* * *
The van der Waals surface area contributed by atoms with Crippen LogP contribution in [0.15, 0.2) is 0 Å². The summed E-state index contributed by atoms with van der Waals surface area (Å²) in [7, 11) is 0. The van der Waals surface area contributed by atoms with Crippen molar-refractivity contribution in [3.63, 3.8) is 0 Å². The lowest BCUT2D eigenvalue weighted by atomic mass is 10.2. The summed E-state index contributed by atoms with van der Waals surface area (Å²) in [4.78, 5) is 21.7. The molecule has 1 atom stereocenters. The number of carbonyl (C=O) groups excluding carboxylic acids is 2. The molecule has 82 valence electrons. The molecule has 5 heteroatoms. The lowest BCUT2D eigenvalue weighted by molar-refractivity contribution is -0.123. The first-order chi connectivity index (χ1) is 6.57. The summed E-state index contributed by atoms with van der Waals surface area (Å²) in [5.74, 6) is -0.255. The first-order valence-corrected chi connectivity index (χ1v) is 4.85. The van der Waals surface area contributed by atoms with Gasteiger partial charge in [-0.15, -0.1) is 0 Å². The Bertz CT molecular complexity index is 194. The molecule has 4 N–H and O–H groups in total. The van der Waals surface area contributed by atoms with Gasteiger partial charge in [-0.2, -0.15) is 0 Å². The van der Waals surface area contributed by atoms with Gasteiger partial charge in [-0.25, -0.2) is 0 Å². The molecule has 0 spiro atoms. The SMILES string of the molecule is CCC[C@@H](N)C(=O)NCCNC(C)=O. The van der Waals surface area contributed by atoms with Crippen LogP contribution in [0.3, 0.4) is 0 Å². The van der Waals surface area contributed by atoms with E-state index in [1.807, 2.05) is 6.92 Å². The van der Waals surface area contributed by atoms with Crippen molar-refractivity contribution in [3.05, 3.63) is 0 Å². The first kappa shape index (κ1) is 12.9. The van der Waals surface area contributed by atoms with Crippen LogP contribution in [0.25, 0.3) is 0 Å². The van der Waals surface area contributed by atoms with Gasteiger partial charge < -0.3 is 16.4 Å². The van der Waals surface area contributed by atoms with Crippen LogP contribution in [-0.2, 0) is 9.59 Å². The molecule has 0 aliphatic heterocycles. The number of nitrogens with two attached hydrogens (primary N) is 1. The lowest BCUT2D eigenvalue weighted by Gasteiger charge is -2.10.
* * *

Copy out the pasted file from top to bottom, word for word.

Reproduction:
The van der Waals surface area contributed by atoms with Crippen LogP contribution in [0.15, 0.2) is 0 Å². The summed E-state index contributed by atoms with van der Waals surface area (Å²) in [7, 11) is 0. The van der Waals surface area contributed by atoms with Crippen molar-refractivity contribution in [3.63, 3.8) is 0 Å². The lowest BCUT2D eigenvalue weighted by atomic mass is 10.2. The summed E-state index contributed by atoms with van der Waals surface area (Å²) in [4.78, 5) is 21.7. The molecule has 1 atom stereocenters. The number of carbonyl (C=O) groups excluding carboxylic acids is 2. The molecule has 82 valence electrons. The molecule has 5 heteroatoms. The lowest BCUT2D eigenvalue weighted by molar-refractivity contribution is -0.123. The first-order chi connectivity index (χ1) is 6.57. The summed E-state index contributed by atoms with van der Waals surface area (Å²) in [5.74, 6) is -0.255. The first-order valence-corrected chi connectivity index (χ1v) is 4.85. The van der Waals surface area contributed by atoms with Gasteiger partial charge in [-0.15, -0.1) is 0 Å². The Bertz CT molecular complexity index is 194. The molecule has 4 N–H and O–H groups in total. The van der Waals surface area contributed by atoms with Gasteiger partial charge in [-0.2, -0.15) is 0 Å². The van der Waals surface area contributed by atoms with Gasteiger partial charge in [-0.25, -0.2) is 0 Å². The molecule has 0 spiro atoms. The SMILES string of the molecule is CCC[C@@H](N)C(=O)NCCNC(C)=O. The van der Waals surface area contributed by atoms with Crippen LogP contribution in [0.3, 0.4) is 0 Å². The van der Waals surface area contributed by atoms with E-state index in [1.807, 2.05) is 6.92 Å². The van der Waals surface area contributed by atoms with Crippen molar-refractivity contribution in [3.05, 3.63) is 0 Å². The first kappa shape index (κ1) is 12.9. The van der Waals surface area contributed by atoms with Crippen LogP contribution in [0.25, 0.3) is 0 Å². The van der Waals surface area contributed by atoms with Gasteiger partial charge < -0.3 is 16.4 Å². The van der Waals surface area contributed by atoms with Crippen LogP contribution in [-0.2, 0) is 9.59 Å². The molecule has 0 aliphatic heterocycles. The number of nitrogens with two attached hydrogens (primary N) is 1. The lowest BCUT2D eigenvalue weighted by Gasteiger charge is -2.10.